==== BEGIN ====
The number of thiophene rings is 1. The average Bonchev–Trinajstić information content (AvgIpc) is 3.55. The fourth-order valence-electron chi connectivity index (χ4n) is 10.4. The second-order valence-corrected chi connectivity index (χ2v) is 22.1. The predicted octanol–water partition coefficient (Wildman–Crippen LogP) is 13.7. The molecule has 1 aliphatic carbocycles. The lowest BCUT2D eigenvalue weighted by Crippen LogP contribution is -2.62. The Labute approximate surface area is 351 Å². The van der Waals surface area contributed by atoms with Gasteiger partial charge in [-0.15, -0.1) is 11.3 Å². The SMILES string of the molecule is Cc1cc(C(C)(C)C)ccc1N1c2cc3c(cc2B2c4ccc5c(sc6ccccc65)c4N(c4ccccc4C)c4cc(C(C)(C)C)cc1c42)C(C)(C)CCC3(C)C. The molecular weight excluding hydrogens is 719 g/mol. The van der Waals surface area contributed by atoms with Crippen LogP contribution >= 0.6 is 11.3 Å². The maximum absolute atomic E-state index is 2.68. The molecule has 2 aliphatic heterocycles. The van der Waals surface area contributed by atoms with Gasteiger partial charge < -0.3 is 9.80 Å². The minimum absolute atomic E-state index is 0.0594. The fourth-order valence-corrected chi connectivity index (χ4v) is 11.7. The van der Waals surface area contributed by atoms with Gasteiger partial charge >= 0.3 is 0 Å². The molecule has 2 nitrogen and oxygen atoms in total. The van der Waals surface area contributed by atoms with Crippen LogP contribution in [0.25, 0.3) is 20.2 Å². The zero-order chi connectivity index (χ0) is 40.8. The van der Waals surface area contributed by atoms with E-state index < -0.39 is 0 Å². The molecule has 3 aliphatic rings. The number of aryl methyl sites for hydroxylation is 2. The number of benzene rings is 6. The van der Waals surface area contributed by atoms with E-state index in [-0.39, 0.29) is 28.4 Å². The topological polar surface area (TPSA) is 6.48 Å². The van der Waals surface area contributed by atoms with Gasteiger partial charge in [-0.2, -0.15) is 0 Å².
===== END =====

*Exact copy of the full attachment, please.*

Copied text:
The number of thiophene rings is 1. The average Bonchev–Trinajstić information content (AvgIpc) is 3.55. The fourth-order valence-electron chi connectivity index (χ4n) is 10.4. The second-order valence-corrected chi connectivity index (χ2v) is 22.1. The predicted octanol–water partition coefficient (Wildman–Crippen LogP) is 13.7. The molecule has 1 aliphatic carbocycles. The lowest BCUT2D eigenvalue weighted by Crippen LogP contribution is -2.62. The Labute approximate surface area is 351 Å². The van der Waals surface area contributed by atoms with Gasteiger partial charge in [-0.15, -0.1) is 11.3 Å². The SMILES string of the molecule is Cc1cc(C(C)(C)C)ccc1N1c2cc3c(cc2B2c4ccc5c(sc6ccccc65)c4N(c4ccccc4C)c4cc(C(C)(C)C)cc1c42)C(C)(C)CCC3(C)C. The molecular weight excluding hydrogens is 719 g/mol. The van der Waals surface area contributed by atoms with Crippen LogP contribution >= 0.6 is 11.3 Å². The maximum absolute atomic E-state index is 2.68. The molecule has 2 aliphatic heterocycles. The van der Waals surface area contributed by atoms with Gasteiger partial charge < -0.3 is 9.80 Å². The minimum absolute atomic E-state index is 0.0594. The fourth-order valence-corrected chi connectivity index (χ4v) is 11.7. The van der Waals surface area contributed by atoms with Gasteiger partial charge >= 0.3 is 0 Å². The molecule has 2 nitrogen and oxygen atoms in total. The van der Waals surface area contributed by atoms with Crippen LogP contribution in [0.25, 0.3) is 20.2 Å². The zero-order chi connectivity index (χ0) is 40.8. The van der Waals surface area contributed by atoms with E-state index < -0.39 is 0 Å². The molecule has 3 aliphatic rings. The number of aryl methyl sites for hydroxylation is 2. The number of benzene rings is 6. The van der Waals surface area contributed by atoms with E-state index in [-0.39, 0.29) is 28.4 Å². The topological polar surface area (TPSA) is 6.48 Å². The van der Waals surface area contributed by atoms with Gasteiger partial charge in [-0.2, -0.15) is 0 Å².